When I look at the quarterbacks set to match up in Super Bowl 50 I can't help but be left with one thought above all others - this sure would be more fun if both guys were in their prime instead of just one. Cam Newton and Peyton Manning are warriors, though, and while they have definitely gone about it different ways, they are the only two quarterbacks still standing. Handicapping the Super Bowl requires a whole lot of thought about the two quarterbacks, so it will hopefully be helpful that we have broken down the matchup by seven different criteria:
Age: The gap in age between the two starters here is huge. In fact, at more than 13 years it's the biggest it has ever been in the Super Bowl - breaking the record Manning set two years ago against Russell Wilson. Manning turns 40 in March, which means he is the oldest player in the game by a wide margin - Carolina corner Charles Tillman is next at 35. Newton is 26 - four years younger than Manning was when he appeared in his first Super Bowl and a year younger than Manning was when he won his first MVP. He's only getting started.
Big game experience: Manning has an obvious edge here - a big one. Manning is playing in his fourth Super Bowl, having won once with the Colts and losing once each with Indianapolis and Denver. Newton is making his Super Bowl debut. Manning has played 26 playoff games - with a 13-13 record - while Newton has gone 3-2 in just five playoff games. The closest experience Newton has outside of the NFC Championship game this year is his National Championship win at Auburn.
College: Lots to like on both sides here. Newton started out at Florida, but he got in trouble and was kicked out after two underwhelming years. He spent a year at community college getting his life back on track before heading to Auburn where in one year he won the national title and the Heisman Trophy. Manning stayed for four years at Tennessee - hard to believe given how often top players leave early these days. He never won a title or a Heisman, though he was second in voting to Charles Woodson as a senior in 1997. He was a full-time starter for three years and had 36 touchdowns in 12 games as a senior. Both were exceptional college players.
Draft: They were both so good in college, and so obviously and massively talented, that both were first overall picks in their draft year. That means that this is the first time that first overall picks have ever faced each other in the Super Bowl (as an interesting aside, this is also the first time that the top two picks in a draft have played each other in the Super Bowl, as Newton was picked one spot before Denver's Von Miller in 2011).
Chemistry: Peyton Manning threw 11 touchdown passes between the regular season and the playoffs. That alone is amazing - that's less than one per game. Of those 11, though, five were to tight end Owen Daniels and four were to wide receiver Emmanuel Sanders. That leaves just two to every other option out there. Since Oct. 4 he has only five touchdowns - remember, he was not starting for long periods, and only Sanders and Daniels have them. Given the limits of his arm, it only makes sense that he would find guys he can trust - and that one would be a tight end. Newton was much more widespread in his targets - he had seven receivers who caught at least two passes. Greg Olsen was clearly his favorite target, and Ted Ginn Jr. was who he looked for in the endzone, but he was very democratic in his receiver selections for the most part.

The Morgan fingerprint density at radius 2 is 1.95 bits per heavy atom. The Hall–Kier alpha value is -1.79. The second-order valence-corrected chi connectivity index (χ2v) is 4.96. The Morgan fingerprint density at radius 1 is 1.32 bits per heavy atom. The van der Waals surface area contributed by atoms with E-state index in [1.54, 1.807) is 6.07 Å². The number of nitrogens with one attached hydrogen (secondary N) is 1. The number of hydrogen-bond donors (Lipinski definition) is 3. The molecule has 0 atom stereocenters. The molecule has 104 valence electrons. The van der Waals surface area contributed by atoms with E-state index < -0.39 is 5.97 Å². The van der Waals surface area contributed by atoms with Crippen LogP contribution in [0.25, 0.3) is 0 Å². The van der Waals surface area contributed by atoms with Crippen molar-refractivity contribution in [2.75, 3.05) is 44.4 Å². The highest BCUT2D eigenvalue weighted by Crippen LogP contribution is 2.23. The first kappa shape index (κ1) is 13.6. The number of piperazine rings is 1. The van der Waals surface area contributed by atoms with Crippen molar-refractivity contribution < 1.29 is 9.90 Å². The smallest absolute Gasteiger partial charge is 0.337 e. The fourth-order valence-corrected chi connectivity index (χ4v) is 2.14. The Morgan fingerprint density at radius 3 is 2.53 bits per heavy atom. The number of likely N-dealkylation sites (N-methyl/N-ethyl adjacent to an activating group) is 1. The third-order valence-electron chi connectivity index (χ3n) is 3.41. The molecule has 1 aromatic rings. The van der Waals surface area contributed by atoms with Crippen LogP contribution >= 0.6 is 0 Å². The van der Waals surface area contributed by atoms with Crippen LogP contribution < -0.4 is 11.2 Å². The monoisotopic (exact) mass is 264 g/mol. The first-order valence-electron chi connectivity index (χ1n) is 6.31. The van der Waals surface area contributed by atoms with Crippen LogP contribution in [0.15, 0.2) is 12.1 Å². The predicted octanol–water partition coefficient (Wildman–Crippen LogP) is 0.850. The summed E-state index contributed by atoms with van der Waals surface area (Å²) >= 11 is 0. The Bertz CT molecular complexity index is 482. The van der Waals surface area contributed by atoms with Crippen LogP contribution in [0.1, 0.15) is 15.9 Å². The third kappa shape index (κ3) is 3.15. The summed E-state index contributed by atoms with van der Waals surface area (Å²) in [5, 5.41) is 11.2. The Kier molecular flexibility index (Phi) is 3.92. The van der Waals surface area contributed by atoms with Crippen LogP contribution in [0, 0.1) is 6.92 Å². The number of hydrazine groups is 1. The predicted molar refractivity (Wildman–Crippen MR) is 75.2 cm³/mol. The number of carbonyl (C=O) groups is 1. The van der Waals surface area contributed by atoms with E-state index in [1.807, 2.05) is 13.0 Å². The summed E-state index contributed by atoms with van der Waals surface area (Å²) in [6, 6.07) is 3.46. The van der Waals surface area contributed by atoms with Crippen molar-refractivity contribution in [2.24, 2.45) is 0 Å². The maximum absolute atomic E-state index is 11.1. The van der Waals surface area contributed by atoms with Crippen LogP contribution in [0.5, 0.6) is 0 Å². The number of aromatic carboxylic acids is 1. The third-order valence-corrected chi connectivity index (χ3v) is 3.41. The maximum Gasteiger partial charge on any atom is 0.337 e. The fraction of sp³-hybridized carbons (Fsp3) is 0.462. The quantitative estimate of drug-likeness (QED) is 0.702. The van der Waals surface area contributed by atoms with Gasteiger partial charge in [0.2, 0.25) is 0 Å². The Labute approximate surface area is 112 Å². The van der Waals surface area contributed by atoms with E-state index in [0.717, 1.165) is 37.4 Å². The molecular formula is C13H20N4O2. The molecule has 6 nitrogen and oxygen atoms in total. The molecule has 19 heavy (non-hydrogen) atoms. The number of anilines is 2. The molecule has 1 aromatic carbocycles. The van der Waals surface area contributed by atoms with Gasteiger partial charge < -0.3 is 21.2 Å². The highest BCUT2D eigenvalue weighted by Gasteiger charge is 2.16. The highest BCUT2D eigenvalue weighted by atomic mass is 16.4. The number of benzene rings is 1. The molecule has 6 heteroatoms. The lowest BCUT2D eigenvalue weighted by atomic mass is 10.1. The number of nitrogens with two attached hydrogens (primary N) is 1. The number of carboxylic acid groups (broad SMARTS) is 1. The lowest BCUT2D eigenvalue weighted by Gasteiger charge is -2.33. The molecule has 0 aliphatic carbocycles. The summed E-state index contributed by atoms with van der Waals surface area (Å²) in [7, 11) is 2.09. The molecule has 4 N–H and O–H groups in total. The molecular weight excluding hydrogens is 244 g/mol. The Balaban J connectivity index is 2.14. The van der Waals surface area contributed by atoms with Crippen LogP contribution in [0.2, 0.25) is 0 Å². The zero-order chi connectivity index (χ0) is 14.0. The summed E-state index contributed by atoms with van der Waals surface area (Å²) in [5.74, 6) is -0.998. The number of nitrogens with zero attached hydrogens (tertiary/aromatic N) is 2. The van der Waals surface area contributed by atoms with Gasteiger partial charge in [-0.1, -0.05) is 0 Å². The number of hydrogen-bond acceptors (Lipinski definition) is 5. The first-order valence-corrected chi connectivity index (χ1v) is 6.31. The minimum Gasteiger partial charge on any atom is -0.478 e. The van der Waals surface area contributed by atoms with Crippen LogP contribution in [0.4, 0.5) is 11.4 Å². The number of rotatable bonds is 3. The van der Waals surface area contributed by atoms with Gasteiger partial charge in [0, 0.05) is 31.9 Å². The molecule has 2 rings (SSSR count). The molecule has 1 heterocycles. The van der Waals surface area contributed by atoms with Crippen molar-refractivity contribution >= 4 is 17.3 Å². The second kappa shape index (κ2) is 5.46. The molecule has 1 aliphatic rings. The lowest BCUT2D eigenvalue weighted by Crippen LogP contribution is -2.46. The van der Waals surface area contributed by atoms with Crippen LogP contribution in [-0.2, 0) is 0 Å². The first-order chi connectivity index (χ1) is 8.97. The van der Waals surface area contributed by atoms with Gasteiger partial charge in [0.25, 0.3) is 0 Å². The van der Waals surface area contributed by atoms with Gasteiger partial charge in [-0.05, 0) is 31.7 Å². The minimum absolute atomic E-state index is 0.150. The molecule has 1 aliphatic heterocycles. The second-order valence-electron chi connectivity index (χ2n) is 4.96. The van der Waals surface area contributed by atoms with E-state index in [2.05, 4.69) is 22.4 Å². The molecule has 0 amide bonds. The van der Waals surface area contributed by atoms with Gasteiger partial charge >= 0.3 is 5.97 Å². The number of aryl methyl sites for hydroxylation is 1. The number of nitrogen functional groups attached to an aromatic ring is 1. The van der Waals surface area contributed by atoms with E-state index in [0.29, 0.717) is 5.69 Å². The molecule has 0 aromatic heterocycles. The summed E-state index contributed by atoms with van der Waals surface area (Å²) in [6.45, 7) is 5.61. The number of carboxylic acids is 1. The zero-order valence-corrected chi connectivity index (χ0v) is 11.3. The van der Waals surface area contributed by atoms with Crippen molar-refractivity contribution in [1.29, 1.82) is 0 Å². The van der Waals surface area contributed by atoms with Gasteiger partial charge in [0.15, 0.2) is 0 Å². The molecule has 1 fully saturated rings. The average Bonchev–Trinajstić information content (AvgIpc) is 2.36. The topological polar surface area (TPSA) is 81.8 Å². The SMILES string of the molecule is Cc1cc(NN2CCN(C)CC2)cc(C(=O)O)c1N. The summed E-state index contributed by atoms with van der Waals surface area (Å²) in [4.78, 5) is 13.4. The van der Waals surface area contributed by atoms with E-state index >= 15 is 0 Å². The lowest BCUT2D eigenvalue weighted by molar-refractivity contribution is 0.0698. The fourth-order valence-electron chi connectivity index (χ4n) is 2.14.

Relationship with coach: Newton clearly has the edge here. Ron Rivera is the only head coach he has ever had. Offensive coordinator Mike Shula has been in that role for three years and was QB coach before that. Ken Dorsey has been QB coach for three years now. It's impressive stability, and it is obviously a group that works very well together. Peyton Manning has had Greg Knapp as his QB coach for three seasons, but this is his first year with both head coach Gary Kubiak and offensive coordinator Rick Dennison - a long time Kubiak ally. Kubiak isn't entirely loyal to Manning at this point - if he was he wouldn't have started Osweiler when Manning could have played. It's obviously not a bad relationship, but coach and player don't have the trust and chemistry that Newton and his coaches do.
ATS performance: For bettors this is all that ultimately really matters. On the season, Newton was 11-5 ATS during the regular season and 2-0 ATS in the playoffs. He has been very kind to bettors. Manning wasn't as impressive but wasn't a disaster - he was 5-4 ATS in games he started during the regular season and 1-0-1 ATS so far in the playoffs.
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Read more articles by Trevor Whenham
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